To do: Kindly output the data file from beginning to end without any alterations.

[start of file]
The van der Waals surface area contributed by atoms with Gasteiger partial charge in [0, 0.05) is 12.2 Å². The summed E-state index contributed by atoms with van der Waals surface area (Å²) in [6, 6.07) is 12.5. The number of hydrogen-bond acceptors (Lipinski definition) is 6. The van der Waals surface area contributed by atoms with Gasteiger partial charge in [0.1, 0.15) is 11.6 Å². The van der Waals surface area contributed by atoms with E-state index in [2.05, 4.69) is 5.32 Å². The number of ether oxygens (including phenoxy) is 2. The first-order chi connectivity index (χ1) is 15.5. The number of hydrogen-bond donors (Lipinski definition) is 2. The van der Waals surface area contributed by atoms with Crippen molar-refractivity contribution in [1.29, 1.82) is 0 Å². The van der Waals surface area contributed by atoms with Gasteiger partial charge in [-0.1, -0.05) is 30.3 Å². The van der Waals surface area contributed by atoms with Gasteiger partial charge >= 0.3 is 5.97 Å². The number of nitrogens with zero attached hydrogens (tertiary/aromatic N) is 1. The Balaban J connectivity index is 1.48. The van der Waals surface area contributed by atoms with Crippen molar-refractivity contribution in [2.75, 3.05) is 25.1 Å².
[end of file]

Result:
The van der Waals surface area contributed by atoms with Gasteiger partial charge in [0, 0.05) is 12.2 Å². The summed E-state index contributed by atoms with van der Waals surface area (Å²) in [6, 6.07) is 12.5. The number of hydrogen-bond acceptors (Lipinski definition) is 6. The van der Waals surface area contributed by atoms with Gasteiger partial charge in [0.1, 0.15) is 11.6 Å². The van der Waals surface area contributed by atoms with E-state index in [2.05, 4.69) is 5.32 Å². The number of ether oxygens (including phenoxy) is 2. The first-order chi connectivity index (χ1) is 15.5. The number of hydrogen-bond donors (Lipinski definition) is 2. The van der Waals surface area contributed by atoms with Crippen molar-refractivity contribution in [1.29, 1.82) is 0 Å². The van der Waals surface area contributed by atoms with Gasteiger partial charge in [-0.1, -0.05) is 30.3 Å². The van der Waals surface area contributed by atoms with Gasteiger partial charge >= 0.3 is 5.97 Å². The number of nitrogens with zero attached hydrogens (tertiary/aromatic N) is 1. The Balaban J connectivity index is 1.48. The van der Waals surface area contributed by atoms with Crippen molar-refractivity contribution in [2.75, 3.05) is 25.1 Å².